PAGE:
You have to watch a film like Stranger Fruit through two lenses to appreciate its flawed importance. It was one of the most buzzed-about films leading into SXSW. It will be interesting to see how viewers respond to it and, more importantly, what, if any, effect it has on the Michael Brown case.
Note: The version of the film that screened at SXSW is not the final version of the film. Director Jason Pollock is developing the film further with the help of Michael’s mother, Lesley McSpadden.
In August 2014, officer Darren Wilson shot and killed unarmed eighteen year old Michael Brown in Ferguson, MO, sparking a series of global protests that ultimately birthed the Black Lives Matter movement. It was another instance in a long line of young black men dying at the hands of armed police officers. While Officer Wilson and his colleagues hid behind a code of silence constructed around his perceived threat of bodily harm or death, multiple witnesses and a mountain of physical evidence strongly suggest that Officer Wilson shot Michael while he was retreating. A Grand Jury ultimately found Officer Wilson innocent, leaving Michael’s family, friends, and supporters searching for justice.
Enter filmmaker Jason Pollock whose passionate, rigorous storytelling resulted in the new documentary, Stranger Fruit, which reopens the case, examining both the government’s involvement in what amounts to a cover up and the media narratives around the tragedy and the subsequent protests. Pollock also introduces a key piece of evidence that changes so much of the story, video footage of Michael exchanging weed for cigarillos at the corner market the night before his murder. What was described as a robbery was nothing more than a misunderstanding by the clerk on duty. The film also reveals, repeatedly, that Officer Wilson was unaware of the police call for a robbery suspect, which makes his encounter with Michael another case of police profiling that went tragically wrong.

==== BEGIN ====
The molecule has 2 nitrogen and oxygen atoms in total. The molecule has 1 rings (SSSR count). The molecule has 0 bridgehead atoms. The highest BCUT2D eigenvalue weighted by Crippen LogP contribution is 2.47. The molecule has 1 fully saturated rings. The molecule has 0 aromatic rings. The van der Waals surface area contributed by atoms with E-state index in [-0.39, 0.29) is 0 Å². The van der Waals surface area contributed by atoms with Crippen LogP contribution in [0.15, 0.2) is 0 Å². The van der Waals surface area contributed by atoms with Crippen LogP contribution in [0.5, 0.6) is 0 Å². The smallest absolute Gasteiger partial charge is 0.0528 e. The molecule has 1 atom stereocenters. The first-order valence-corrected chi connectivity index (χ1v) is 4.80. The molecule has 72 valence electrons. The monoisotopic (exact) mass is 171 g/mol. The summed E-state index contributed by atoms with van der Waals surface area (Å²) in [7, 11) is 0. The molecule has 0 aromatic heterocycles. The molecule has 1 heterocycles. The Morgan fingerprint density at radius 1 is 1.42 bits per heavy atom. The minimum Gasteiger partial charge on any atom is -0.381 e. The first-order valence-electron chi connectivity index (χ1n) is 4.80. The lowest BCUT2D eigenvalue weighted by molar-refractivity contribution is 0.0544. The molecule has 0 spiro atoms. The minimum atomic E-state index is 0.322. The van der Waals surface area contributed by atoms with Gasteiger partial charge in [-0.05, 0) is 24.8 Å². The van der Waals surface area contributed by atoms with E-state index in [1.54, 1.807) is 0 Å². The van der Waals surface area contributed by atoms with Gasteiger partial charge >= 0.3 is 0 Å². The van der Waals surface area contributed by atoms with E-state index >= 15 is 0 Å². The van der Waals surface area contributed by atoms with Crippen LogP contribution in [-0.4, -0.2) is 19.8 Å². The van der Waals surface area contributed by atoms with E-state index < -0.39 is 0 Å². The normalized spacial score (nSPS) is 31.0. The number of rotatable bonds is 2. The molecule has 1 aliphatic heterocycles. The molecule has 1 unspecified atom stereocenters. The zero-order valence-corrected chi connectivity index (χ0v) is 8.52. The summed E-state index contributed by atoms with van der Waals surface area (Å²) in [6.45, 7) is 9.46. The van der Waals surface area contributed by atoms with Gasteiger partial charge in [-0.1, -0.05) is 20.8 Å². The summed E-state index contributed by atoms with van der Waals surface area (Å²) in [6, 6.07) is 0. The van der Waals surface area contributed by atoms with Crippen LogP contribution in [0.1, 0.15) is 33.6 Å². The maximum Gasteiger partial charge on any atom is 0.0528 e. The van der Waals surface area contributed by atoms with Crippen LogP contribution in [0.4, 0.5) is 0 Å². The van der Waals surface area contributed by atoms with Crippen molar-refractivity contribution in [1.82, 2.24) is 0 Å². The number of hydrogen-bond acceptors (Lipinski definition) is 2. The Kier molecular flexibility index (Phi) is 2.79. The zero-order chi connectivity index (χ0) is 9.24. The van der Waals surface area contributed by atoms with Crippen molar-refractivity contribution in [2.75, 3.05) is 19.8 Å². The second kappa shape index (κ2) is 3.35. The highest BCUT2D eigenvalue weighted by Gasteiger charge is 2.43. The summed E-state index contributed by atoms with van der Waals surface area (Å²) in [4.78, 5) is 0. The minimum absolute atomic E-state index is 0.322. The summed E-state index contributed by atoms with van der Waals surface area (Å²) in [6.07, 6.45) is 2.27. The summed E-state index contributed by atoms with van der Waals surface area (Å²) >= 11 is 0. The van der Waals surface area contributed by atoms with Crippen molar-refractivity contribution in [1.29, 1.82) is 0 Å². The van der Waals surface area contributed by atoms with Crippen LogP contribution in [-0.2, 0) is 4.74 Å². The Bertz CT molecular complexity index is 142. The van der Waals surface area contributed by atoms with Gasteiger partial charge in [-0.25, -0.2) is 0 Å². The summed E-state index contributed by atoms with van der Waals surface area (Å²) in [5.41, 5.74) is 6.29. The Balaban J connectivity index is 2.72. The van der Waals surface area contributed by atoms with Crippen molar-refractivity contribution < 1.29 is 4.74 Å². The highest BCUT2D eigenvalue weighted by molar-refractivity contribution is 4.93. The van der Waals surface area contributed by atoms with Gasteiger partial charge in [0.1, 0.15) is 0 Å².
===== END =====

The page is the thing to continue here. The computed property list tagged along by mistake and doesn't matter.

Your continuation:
Pollock’s film is vitally important in our world of fake news and half-assed reporting. His long-form storytelling and detailed investigation revels in hard evidence more than it does speculation. Moving forward, we will desperately need voices like Pollock’s and McSpadden’s, both of whom refuse to let Michael’s death fade into obscurity. However, the great strength of Pollock’s filmmaking–his passion–is also its greatest weakness. Pollock puts too much of himself into the film, namely as its narrator. The tone of his narration shifts from one scene to the next, which distracts from the story he’s telling. Thankfully–and hopefully–this is something that can be addressed before the film receives the wide release it needs.